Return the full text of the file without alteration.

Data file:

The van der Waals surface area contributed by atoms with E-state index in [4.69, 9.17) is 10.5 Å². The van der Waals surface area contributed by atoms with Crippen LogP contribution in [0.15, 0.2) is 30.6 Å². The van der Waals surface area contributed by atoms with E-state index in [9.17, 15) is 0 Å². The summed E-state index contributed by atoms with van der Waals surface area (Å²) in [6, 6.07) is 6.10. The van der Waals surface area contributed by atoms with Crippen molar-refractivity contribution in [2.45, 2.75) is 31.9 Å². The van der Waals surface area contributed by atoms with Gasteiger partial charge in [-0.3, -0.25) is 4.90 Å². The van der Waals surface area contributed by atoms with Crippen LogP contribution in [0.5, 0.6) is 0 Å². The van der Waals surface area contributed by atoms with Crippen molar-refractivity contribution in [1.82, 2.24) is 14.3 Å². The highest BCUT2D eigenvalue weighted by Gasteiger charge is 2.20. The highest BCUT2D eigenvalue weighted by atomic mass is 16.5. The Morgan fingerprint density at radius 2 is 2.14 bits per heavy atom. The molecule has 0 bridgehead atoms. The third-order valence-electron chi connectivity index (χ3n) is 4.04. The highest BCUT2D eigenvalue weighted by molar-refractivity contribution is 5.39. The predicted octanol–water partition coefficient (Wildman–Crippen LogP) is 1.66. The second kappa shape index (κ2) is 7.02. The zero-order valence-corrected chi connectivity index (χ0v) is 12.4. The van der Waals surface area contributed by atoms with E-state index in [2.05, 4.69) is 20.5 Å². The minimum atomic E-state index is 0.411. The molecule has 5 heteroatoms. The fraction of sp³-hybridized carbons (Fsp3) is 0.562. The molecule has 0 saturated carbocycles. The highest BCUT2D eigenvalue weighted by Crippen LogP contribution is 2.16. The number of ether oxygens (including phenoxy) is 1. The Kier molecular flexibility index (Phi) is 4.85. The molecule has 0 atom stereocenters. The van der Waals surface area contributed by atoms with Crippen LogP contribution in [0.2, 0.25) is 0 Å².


The van der Waals surface area contributed by atoms with E-state index in [4.69, 9.17) is 10.5 Å². The van der Waals surface area contributed by atoms with Crippen LogP contribution in [0.15, 0.2) is 30.6 Å². The van der Waals surface area contributed by atoms with E-state index in [9.17, 15) is 0 Å². The summed E-state index contributed by atoms with van der Waals surface area (Å²) in [6, 6.07) is 6.10. The van der Waals surface area contributed by atoms with Crippen molar-refractivity contribution in [2.45, 2.75) is 31.9 Å². The van der Waals surface area contributed by atoms with Gasteiger partial charge in [-0.3, -0.25) is 4.90 Å². The van der Waals surface area contributed by atoms with Crippen LogP contribution in [0.5, 0.6) is 0 Å². The van der Waals surface area contributed by atoms with Crippen molar-refractivity contribution in [1.82, 2.24) is 14.3 Å². The highest BCUT2D eigenvalue weighted by Gasteiger charge is 2.20. The highest BCUT2D eigenvalue weighted by atomic mass is 16.5. The Morgan fingerprint density at radius 2 is 2.14 bits per heavy atom. The molecule has 0 bridgehead atoms. The third-order valence-electron chi connectivity index (χ3n) is 4.04. The highest BCUT2D eigenvalue weighted by molar-refractivity contribution is 5.39. The predicted octanol–water partition coefficient (Wildman–Crippen LogP) is 1.66. The second kappa shape index (κ2) is 7.02. The zero-order valence-corrected chi connectivity index (χ0v) is 12.4. The van der Waals surface area contributed by atoms with E-state index in [2.05, 4.69) is 20.5 Å². The minimum atomic E-state index is 0.411. The molecule has 5 heteroatoms. The fraction of sp³-hybridized carbons (Fsp3) is 0.562. The molecule has 0 saturated carbocycles. The highest BCUT2D eigenvalue weighted by Crippen LogP contribution is 2.16. The number of ether oxygens (including phenoxy) is 1. The Kier molecular flexibility index (Phi) is 4.85. The molecule has 0 atom stereocenters. The van der Waals surface area contributed by atoms with Crippen LogP contribution in [0.2, 0.25) is 0 Å².